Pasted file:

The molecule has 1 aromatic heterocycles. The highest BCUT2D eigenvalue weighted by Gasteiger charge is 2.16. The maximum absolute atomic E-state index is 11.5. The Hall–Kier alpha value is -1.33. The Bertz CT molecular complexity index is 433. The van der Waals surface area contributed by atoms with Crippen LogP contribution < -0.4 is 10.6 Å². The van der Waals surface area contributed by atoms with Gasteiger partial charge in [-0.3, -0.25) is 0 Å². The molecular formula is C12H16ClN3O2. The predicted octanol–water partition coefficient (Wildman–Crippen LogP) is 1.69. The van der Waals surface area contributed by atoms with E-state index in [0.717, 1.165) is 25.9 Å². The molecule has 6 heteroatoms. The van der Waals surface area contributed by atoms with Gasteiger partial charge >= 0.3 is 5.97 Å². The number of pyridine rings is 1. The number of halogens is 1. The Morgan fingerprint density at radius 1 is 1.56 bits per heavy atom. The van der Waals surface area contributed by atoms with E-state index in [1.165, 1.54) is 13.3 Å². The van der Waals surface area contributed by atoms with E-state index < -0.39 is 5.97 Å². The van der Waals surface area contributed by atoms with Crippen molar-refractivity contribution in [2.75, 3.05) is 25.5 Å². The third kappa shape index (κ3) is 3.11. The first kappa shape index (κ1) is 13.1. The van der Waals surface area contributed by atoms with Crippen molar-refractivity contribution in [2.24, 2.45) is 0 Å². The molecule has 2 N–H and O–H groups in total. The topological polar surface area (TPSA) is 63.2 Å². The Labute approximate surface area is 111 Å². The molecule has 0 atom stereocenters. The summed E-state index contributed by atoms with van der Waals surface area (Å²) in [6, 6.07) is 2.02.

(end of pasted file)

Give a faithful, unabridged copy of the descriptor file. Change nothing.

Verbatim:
The molecule has 1 aromatic heterocycles. The highest BCUT2D eigenvalue weighted by Gasteiger charge is 2.16. The maximum absolute atomic E-state index is 11.5. The Hall–Kier alpha value is -1.33. The Bertz CT molecular complexity index is 433. The van der Waals surface area contributed by atoms with Crippen LogP contribution < -0.4 is 10.6 Å². The van der Waals surface area contributed by atoms with Gasteiger partial charge in [-0.3, -0.25) is 0 Å². The molecular formula is C12H16ClN3O2. The predicted octanol–water partition coefficient (Wildman–Crippen LogP) is 1.69. The van der Waals surface area contributed by atoms with E-state index in [0.717, 1.165) is 25.9 Å². The molecule has 6 heteroatoms. The van der Waals surface area contributed by atoms with Gasteiger partial charge >= 0.3 is 5.97 Å². The number of pyridine rings is 1. The number of halogens is 1. The Morgan fingerprint density at radius 1 is 1.56 bits per heavy atom. The van der Waals surface area contributed by atoms with E-state index in [1.165, 1.54) is 13.3 Å². The van der Waals surface area contributed by atoms with E-state index < -0.39 is 5.97 Å². The van der Waals surface area contributed by atoms with Crippen molar-refractivity contribution in [2.75, 3.05) is 25.5 Å². The third kappa shape index (κ3) is 3.11. The first kappa shape index (κ1) is 13.1. The van der Waals surface area contributed by atoms with Crippen molar-refractivity contribution in [2.24, 2.45) is 0 Å². The molecule has 2 N–H and O–H groups in total. The topological polar surface area (TPSA) is 63.2 Å². The Labute approximate surface area is 111 Å². The molecule has 0 atom stereocenters. The summed E-state index contributed by atoms with van der Waals surface area (Å²) in [6, 6.07) is 2.02.